Caribbean leaders and officials were in New York this week for a major international pledging conference aimed at raising more than $3 billion to help rebuild several islands nations that were pulverized by back-to-back Category 5 hurricanes this season the 15-nation bloc said Monday.

The leaders of Dominica, St. Lucia, Antigua and Barbuda, the British Virgin Islands, the Turks and Caicos Islands and Dutch St. Maarten attended the one-day meeting at United Nations headquarters in New York Tuesday, alongside officials from the U.S., Britain, the European Union other Western donor nations. Multilateral agencies such as the World Bank, the International Monetary Fund and the Caribbean Development Bank were also in the city for the conference. Technical officials met Monday.

The bloc is currently chaired by Grenadian leader Keith Mitchell. He and the others read formal statements detailing the needs of the affected countries before settling down to talks with attendees. The United Nations Development Program is co-hosting the conference, the first major one since the storms battered the islands almost two months ago.

Bloc secretary-general Irwin LaRocque, said Monday that the conference will “seek to mobilize international support for rebuilding CARICOM member states devastated by hurricanes Irma and Maria and to help the wider region improve its resilience.” The BVI and the other European dependencies are associate members of the bloc.

Several leaders, including Dominica’s Roosevelt Skerrit have said that the time has come to review the way homes, businesses and state infrastructure are constructed as storms come every year and as countries are forced to spend millions rebuilding systems that were destroyed as recently as last season.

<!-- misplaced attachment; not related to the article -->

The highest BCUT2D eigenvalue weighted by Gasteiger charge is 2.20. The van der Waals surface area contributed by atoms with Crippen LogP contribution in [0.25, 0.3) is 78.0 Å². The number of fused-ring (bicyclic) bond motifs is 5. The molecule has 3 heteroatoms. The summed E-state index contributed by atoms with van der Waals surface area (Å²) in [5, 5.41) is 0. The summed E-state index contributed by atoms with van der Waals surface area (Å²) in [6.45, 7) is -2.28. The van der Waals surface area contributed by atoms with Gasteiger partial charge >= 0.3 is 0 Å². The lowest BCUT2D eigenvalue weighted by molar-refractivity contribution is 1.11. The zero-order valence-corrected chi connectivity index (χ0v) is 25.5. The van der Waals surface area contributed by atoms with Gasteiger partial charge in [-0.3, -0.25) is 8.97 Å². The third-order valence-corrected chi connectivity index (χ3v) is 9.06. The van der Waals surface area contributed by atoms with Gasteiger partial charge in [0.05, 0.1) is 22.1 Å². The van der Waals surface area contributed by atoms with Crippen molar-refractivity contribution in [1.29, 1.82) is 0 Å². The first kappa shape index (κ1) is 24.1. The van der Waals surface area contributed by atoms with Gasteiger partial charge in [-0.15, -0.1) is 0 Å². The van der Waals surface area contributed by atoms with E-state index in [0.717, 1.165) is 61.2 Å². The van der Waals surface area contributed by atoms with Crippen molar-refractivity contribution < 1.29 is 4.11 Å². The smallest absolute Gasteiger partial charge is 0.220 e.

Experts have talked about running television and electricity cables underground rather than overhead, building power plants in underground sheltered areas and finding better ways of making mobile phone towers more resilient to incoming storms, as most are flattened every time, leaving islands without communications.

“Building back better is an essential part of this effort,” LaRocque said. “We invite the world to support the Caribbean countries through global action on climate. We must all act now before it is too late.”

Among the independent CARICOM states, Barbuda, sister island of Antigua, had more than 95 percent of all buildings damaged or destroyed. The same occurred on nearby Dominica. Barbuda’s entire population of approximately 1,600 had to relocated to Antigua. Millions are now being sought to rebuild the island. The 2017 storm season officially ends and the end of November.

He said recovery costs are estimated at approximately $3 billion, and rebuilding infrastructure and homes to withstand storms, which appear to be getting stronger each year, is essential.

The region has received millions in food and other aid since the two storms swept through the Caribbean, also causing severe damage in Haiti and Cuba in particular. The European Investment Bank and the Caribbean Development Bank have already set up an emergency post-disaster and reconstruction loan financing initiative to help the region recover. The two have so far come up with $144 million, but officials said hundreds of millions more are needed before the onset of the 2018 season next June.